Written July 2001

When To Use A Cane

By

Leonard A. McHugh

There has been a lot of discussion on the Yahoo! Club "Retinitis Pigmentosa" about people with RP driving: (see message #865 posted 06/25/01 and replies) I thought about adding my thoughts on that news group but decided this may be a better place. I realize that the topic has nothing in common with driving but I do feel that the lesson I learned is appropriate.

Many years ago I requested some mobility training. I was able to travel in very familiar environments without the use of a cane. As I was losing more of my vision independent travel was becoming difficult.

One day I was going to leave my office building for a lunch break. I had no idea that there was a man standing on a ladder cleaning windows. This ladder was erected directly in front of two large heavy brass doors with glass panes from top to bottom.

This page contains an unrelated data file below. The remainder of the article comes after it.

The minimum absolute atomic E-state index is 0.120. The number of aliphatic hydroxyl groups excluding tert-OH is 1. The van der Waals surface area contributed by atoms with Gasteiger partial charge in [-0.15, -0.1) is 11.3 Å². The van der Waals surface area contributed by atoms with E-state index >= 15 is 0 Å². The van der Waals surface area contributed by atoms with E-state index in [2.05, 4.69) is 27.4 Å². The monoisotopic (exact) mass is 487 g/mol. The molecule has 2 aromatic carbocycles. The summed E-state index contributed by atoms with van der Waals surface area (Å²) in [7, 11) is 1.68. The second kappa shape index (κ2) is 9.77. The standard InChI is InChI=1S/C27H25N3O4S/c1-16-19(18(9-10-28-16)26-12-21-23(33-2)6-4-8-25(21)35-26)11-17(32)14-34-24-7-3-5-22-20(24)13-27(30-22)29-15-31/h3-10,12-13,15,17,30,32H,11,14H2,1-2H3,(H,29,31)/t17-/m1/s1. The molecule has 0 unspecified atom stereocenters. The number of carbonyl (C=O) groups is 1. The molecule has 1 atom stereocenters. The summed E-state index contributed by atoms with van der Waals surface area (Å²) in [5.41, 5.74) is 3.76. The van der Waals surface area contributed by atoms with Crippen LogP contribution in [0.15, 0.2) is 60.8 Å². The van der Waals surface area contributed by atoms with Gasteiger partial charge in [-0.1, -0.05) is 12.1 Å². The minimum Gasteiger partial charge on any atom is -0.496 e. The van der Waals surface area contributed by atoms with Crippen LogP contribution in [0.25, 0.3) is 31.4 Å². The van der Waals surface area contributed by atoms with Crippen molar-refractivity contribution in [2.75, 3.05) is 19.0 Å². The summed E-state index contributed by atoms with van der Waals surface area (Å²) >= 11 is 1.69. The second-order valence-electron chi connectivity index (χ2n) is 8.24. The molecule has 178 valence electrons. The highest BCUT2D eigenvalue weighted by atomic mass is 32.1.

I was walking directly for these doors. Lucky, someone yelled to me to stop. When the situation was under control the person who stopped me started laughing. He said "You should have seen the expression on his face!" If I had gone through those doors the ladder would have been knocked out from under him, since he did not have the door locked or barricaded.

A few days later, I talked to the mobility instructor telling him that story. I asked him what could happen if I would have made him fall. He didn't know the answer and later proposed it to his department lawyers.

It took a team a few weeks to research and come to a conclusion. The first question I was asked was if I was using my cane. When I told him no, it was explained that I would be totally responsible for his injuries.

It was explained that the cane has more than one purpose. It is not only for my safety but also to identify myself as having a visual problem. He then went on to say that if I had been carrying my cane the liability would shift totally to the man on the ladder. He explained that I would have done everything I could to protect myself including identification, whereas the man on the ladder did nothing to protect himself.

I am not positive, but I would suspect the same logic would apply to someone driving. The fact that they are aware of their limitations and yet continue to place themselves and others at risk is not only a moral issue but a legal one as well. The ramifications can be costly and not worth the chance.

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